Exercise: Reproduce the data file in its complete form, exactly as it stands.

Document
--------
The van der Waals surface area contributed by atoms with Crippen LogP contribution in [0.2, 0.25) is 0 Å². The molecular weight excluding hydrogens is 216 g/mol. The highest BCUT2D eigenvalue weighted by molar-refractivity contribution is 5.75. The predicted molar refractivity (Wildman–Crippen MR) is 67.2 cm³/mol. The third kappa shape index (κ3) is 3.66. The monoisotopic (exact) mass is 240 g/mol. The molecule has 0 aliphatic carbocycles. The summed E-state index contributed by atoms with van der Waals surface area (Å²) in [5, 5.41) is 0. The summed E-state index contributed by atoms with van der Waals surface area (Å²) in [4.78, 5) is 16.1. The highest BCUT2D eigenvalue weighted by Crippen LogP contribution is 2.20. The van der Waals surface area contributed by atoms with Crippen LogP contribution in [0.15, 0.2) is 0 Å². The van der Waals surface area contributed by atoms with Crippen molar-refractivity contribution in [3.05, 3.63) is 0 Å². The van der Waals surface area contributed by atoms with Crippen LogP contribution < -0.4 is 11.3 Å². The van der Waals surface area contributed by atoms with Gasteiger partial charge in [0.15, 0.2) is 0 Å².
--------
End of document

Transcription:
The van der Waals surface area contributed by atoms with Crippen LogP contribution in [0.2, 0.25) is 0 Å². The molecular weight excluding hydrogens is 216 g/mol. The highest BCUT2D eigenvalue weighted by molar-refractivity contribution is 5.75. The predicted molar refractivity (Wildman–Crippen MR) is 67.2 cm³/mol. The third kappa shape index (κ3) is 3.66. The monoisotopic (exact) mass is 240 g/mol. The molecule has 0 aliphatic carbocycles. The summed E-state index contributed by atoms with van der Waals surface area (Å²) in [5, 5.41) is 0. The summed E-state index contributed by atoms with van der Waals surface area (Å²) in [4.78, 5) is 16.1. The highest BCUT2D eigenvalue weighted by Crippen LogP contribution is 2.20. The van der Waals surface area contributed by atoms with Crippen LogP contribution in [0.15, 0.2) is 0 Å². The van der Waals surface area contributed by atoms with Crippen molar-refractivity contribution in [3.05, 3.63) is 0 Å². The van der Waals surface area contributed by atoms with Crippen LogP contribution < -0.4 is 11.3 Å². The van der Waals surface area contributed by atoms with Gasteiger partial charge in [0.15, 0.2) is 0 Å².